Imagine that your business has hit a plateau. You are able to attract new customers, but you have experienced very little growth because you are losing customers just as quickly.
Your Business Objective: Achieve sustained net revenue growth.
A Related Business Problem: Customer churn rate is high.
Your Business Goal: Reduce churn rate.
You now have a plan, and you need buy-in from your employees. So you go one step further.
Management Strategy: Offer bonus pay for all employees who effectively maintain customers.
But you have overlooked a key metric. Only 25% of your customers are highly profitable. Most of your revenue originates from 25% of your customer base.
Consequences: You waste resources on keeping customers that offer little to no ROI, and miss an opportunity to attract new customers who fit the highly profitable profile.
In this example, the mistake is in simply selecting a metric that happens to be readily available, without considering whether achieving this goal will necessarily lead to sustained net revenue growth.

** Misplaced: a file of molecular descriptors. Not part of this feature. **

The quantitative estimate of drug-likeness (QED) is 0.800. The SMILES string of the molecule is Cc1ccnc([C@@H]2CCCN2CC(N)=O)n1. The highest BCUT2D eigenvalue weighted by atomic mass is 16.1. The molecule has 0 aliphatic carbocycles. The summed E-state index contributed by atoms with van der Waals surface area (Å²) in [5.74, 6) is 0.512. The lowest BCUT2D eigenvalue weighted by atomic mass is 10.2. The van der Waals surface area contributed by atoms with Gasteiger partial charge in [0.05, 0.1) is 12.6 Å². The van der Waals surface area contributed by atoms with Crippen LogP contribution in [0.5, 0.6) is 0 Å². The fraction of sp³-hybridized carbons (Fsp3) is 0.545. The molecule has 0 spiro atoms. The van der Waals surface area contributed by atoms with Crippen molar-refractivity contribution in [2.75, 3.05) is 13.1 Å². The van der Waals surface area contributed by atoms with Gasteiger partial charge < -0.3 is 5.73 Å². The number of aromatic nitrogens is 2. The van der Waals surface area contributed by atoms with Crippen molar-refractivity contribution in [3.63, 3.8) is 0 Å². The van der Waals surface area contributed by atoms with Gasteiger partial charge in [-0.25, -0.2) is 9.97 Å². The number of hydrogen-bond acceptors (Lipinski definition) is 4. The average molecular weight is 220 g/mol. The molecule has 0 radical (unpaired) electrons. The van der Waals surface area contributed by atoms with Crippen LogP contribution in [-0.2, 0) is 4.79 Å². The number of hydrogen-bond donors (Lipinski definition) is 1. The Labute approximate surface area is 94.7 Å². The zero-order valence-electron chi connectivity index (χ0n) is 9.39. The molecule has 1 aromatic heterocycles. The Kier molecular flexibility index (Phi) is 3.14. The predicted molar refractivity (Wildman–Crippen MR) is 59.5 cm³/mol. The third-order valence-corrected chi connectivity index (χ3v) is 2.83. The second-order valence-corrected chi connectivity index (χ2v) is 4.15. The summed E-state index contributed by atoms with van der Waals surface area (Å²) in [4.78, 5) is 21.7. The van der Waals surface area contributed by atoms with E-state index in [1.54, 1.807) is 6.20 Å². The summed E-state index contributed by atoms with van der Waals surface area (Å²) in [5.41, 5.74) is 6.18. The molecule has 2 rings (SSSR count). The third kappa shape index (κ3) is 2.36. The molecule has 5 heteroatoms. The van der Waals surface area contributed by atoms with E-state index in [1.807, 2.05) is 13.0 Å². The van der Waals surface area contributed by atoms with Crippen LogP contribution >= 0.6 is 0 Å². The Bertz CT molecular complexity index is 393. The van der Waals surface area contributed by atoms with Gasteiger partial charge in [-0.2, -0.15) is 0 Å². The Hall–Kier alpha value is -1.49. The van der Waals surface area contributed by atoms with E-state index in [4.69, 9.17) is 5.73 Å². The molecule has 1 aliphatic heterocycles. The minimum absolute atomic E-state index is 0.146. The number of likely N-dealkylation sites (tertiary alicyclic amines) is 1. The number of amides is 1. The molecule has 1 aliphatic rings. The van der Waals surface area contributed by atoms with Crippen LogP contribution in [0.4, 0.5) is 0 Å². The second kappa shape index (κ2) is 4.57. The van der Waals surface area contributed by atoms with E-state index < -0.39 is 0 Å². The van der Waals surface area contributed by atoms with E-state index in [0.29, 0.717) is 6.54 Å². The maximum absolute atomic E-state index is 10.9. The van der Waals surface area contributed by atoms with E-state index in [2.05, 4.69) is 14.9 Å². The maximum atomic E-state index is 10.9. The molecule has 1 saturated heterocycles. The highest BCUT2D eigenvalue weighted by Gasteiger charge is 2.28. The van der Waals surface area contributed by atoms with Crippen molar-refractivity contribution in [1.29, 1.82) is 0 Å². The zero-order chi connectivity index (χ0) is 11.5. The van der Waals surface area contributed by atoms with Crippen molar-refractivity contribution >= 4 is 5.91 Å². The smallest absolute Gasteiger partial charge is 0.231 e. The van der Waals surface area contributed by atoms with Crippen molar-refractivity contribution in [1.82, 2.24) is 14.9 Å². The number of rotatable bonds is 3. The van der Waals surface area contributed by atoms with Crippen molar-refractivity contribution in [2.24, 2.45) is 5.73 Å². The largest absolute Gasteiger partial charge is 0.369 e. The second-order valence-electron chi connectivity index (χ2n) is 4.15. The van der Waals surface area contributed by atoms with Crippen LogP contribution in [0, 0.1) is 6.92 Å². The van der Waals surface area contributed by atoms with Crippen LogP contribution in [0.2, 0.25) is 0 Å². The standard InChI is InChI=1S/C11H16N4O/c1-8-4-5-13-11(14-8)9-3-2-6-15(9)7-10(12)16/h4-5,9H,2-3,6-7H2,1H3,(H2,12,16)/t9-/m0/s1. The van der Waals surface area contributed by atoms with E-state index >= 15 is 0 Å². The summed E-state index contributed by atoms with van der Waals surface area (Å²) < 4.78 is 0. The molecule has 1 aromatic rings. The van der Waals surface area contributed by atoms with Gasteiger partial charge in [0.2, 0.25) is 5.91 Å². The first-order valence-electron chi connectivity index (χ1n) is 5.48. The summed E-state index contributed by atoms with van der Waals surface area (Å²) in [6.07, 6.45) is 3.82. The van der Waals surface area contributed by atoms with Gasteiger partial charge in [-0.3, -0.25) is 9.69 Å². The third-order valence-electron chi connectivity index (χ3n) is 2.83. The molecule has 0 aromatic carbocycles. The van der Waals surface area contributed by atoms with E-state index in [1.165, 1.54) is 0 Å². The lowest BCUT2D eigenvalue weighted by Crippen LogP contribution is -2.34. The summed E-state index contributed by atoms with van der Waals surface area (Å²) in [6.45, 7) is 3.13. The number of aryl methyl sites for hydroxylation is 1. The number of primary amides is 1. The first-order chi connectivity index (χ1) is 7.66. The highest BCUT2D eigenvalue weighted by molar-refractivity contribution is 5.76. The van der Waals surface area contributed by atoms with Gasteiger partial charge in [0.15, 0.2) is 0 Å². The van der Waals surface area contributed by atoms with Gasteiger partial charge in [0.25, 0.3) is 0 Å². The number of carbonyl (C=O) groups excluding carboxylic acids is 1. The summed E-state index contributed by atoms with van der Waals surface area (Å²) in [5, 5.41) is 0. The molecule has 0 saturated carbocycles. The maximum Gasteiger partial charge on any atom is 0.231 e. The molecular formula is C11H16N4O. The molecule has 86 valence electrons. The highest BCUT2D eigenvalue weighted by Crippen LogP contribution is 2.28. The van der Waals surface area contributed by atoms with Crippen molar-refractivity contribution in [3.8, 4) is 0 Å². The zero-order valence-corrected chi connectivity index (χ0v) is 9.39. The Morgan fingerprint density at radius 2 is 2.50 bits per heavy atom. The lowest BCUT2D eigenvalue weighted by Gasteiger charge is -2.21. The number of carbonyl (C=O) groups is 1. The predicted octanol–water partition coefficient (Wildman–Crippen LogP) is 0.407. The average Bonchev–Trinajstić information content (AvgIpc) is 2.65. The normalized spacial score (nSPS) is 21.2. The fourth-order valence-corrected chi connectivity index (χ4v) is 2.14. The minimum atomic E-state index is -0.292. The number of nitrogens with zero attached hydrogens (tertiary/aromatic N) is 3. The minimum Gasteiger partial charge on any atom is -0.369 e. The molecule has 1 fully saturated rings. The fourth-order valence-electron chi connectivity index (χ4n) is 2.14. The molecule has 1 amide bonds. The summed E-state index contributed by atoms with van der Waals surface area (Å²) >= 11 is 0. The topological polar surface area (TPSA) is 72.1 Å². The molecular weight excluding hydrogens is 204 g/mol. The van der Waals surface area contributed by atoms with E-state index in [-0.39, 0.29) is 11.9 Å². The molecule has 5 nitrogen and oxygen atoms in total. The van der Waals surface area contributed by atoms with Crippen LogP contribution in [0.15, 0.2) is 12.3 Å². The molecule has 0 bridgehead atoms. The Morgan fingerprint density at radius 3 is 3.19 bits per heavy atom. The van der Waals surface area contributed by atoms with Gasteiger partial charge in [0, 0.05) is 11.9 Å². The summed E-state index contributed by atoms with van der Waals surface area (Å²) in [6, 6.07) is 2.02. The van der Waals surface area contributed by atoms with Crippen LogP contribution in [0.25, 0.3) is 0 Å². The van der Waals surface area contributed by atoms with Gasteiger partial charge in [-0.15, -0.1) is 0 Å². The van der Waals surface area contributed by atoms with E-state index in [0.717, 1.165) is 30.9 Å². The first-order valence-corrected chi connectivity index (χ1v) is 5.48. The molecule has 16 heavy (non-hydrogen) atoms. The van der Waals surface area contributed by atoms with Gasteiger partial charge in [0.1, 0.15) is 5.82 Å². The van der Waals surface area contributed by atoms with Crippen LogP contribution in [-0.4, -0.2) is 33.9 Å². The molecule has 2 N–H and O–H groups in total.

Other traps to avoid when setting goals:
· choosing the wrong metric
· setting too many goals
· limiting focus to financial/stock metrics
· allowing an inappropriate timeframe for reaching the goal
· setting goals that are too challenging or not challenging enough
· limiting goals to improvement upon past performance rather than customizing them to the future direction of the company
· making erroneous assumptions about the data used to track progress
Here you have a “Don’t” list. Upcoming entries will discuss the “Do” list, as well as another component of the example above – incentivizing by linking goals to compensation.
Director, Marketing Sciences
Sisk, Michael (2003). Are the Wrong Metrics Driving Your Strategy?. Harvard Management Update, November 2003.